Menopausal skin is a joy, isn’t it? I woke up a few days ago with spots – big, pink blemishes that can’t be hidden.
I avoided teenage acne and while I had some outbreaks in my 20s, my skin has never been too troublesome (when I was 30, a 20-year-old lad in a bar told me my skin was beautiful, but that’s a story for too much wine…) But now I find my skin is not as good as it was, which is great on top of all my other menopause symptoms.
Menopausal acne is just one way our hormones can have an impact on our skin. But there are steps we can take, from tweakments through skincare acids to lifestyle changes. Preventative healthcare specialist Dr Michael Barnish, head of genetics and nutrition for wellness company Reviv, tells us more about menopausal skin…
How does menopause affect our skin?
“The menopause is defined as a cessation of menstruation for a period of 12 months, and the several years leading up to the menopause are known as the perimenopause. The age women experience the menopause is variable, with the average usually falling between 50 and 53 years. This age group often makes up a large proportion of patients for medical aesthetic practitioners. It is therefore extremely important to understand the relationship between menopause and the skin.
“Menopause is a result in the decline and changing of our hormone levels. Although it’s different for everyone, the symptoms of the perimenopause average around four years.
“There are four main hormones that are involved in the menstrual cycle: oestrogen; progesterone; luteinizing hormone, and follicle. The skin changes that begin to appear during the perimenopausal years are mainly from a reduction in the oestrogen levels.
“The decrease in oestrogen production from the ovaries leads to the many symptoms associated with the menopause. These include dryness, atrophy, fine wrinkling, poor healing, altered fat distribution and hot flushes. Other symptoms that can arise from these hormone changes include dizziness, heart palpitations, insomnia, anxiety and backache.”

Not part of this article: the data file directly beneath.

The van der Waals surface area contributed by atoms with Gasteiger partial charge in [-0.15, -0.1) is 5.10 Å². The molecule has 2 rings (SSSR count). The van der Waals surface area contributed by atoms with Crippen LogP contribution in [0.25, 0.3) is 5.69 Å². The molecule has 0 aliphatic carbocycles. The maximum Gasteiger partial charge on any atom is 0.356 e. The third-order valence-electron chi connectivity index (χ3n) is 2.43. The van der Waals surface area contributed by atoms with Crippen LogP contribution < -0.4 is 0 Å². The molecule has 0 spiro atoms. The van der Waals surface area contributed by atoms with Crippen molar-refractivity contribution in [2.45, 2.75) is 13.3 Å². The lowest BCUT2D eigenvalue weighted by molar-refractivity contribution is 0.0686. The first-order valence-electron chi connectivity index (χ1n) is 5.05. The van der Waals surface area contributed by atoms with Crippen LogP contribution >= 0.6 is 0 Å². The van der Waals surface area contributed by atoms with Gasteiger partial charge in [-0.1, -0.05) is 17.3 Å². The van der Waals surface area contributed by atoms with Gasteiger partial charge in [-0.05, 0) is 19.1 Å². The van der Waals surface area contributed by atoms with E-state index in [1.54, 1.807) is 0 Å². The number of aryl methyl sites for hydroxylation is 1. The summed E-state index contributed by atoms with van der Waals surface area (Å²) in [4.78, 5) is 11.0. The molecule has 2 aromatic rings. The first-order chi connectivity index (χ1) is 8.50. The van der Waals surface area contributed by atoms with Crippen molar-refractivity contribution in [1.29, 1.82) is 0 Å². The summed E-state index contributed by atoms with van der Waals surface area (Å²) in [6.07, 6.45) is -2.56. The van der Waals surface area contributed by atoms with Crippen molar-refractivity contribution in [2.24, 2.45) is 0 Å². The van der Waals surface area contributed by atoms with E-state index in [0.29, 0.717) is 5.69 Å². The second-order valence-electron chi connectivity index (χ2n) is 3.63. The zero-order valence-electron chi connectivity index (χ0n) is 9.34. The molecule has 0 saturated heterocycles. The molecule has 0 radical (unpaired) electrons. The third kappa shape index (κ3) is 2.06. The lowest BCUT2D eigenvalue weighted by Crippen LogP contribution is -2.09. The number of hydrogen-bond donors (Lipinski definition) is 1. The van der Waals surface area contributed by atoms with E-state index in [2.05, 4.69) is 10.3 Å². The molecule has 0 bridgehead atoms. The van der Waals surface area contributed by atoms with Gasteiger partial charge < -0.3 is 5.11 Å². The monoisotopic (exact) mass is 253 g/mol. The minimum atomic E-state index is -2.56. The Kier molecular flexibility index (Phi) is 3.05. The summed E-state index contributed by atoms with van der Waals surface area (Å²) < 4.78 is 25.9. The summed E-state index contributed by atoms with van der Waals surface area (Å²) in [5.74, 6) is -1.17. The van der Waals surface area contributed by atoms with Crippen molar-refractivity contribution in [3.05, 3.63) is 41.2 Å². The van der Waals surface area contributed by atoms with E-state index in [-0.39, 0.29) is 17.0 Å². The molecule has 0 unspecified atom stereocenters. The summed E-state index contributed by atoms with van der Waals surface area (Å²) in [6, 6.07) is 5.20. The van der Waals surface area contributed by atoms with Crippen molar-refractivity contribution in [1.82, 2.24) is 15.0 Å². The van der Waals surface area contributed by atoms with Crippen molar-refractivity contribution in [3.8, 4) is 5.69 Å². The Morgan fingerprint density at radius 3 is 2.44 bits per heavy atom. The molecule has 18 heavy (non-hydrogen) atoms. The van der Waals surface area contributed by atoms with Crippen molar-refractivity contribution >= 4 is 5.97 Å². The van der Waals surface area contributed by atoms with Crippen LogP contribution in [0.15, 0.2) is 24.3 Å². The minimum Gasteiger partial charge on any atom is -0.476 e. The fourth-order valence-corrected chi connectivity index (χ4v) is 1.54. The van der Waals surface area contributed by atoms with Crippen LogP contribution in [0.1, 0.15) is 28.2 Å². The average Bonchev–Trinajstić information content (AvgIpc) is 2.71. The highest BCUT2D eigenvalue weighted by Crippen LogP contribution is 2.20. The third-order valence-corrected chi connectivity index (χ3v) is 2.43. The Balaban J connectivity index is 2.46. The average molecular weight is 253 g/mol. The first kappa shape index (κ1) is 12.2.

Why does growing older affect our skin?
“The ageing process causes reduction in collagen and hyaluronic acid. Combined with elastin fibre fragmentation and decreased blood flow, the dermis atrophies [wastes away] and the cell turnover rate is affected.
“Other factors can also add to the ageing process such as environmental influences, sun exposure, excessive alcohol intake, poor diet, smoking, pollution and sleep. It is therefore important to take note of a patient’s lifestyle, particularly if they are menopausal.
“The reduction in extrinsic ageing factors can help reduce the rate of ageing much quicker.”
What role does oestrogen play in menopausal skin?
“Oestrogen plays a big role in the growth and repair of our skin, it also carries essential nutritions to the skin.
“Although menopausal skin is likely to become drier, in some individuals, congestion can occur, even signs of acne, and this is down to a change in the level of oestrogen.
“Oestrogen has a role in the maintenance of skin proteins, collagen and elastin. The reduction in oestrogen production impacts on the repair of collagen and elastin within the skin, resulting in thinner, less elastic skin
“Oestrogen also has the job of depositing fat evenly throughout the female body. During the menopause and the reduction of oestrogen levels, these fat deposits become redistributed from an even distribution can occur. This explains the loss of facial fat and fat from the breast tissue. This does effect the loss of fat in certain areas such as the face, neck, upper limbs and breasts. This leads to the appearance of wrinkled, lax skin that has lost its underlying supporting fat.
“These signs are generally among the most concerning signs of ageing for some women and leads them to seek aesthetic procedures to manage these changes through facial fillers or surgery.”
What treatments are available?
“Aesthetic practitioners routinely manage the effects of ageing on the face and, generally, a large proportion of work is with menopausal patients.
“There are several options for patients who want to avoid surgery to improve their appearance:
- Dermal filler injections
- PRP Injection of platelet rich plasma into the skin
- Radio-frequency treatments
- High-focused ultrasound
“With the ever-changing hormonal effects, its important to address each patient’s skincare needs. Revision of the home skincare regimen and professional treatment remedies can help to support menopausal skin and control the effects of fluctuating hormones.
“Antioxidants, pigment regulators, growth factors and DNA repair enzymes are all key ingredients that should be considered in the management of menopausal skin.
What lifestyle changes can help?
“There are simple steps to take, such as avoiding sun exposure and smoking. I always recommend using a high-factor sunscreen, stopping smoking and excessive consumption of alcohol and reducing nutritionally poor diets. All these small and easily fixed issues can make big changes.”
How has menopause affected your skin? I’d love to know in the comments below. Huge thanks to Dr Michael.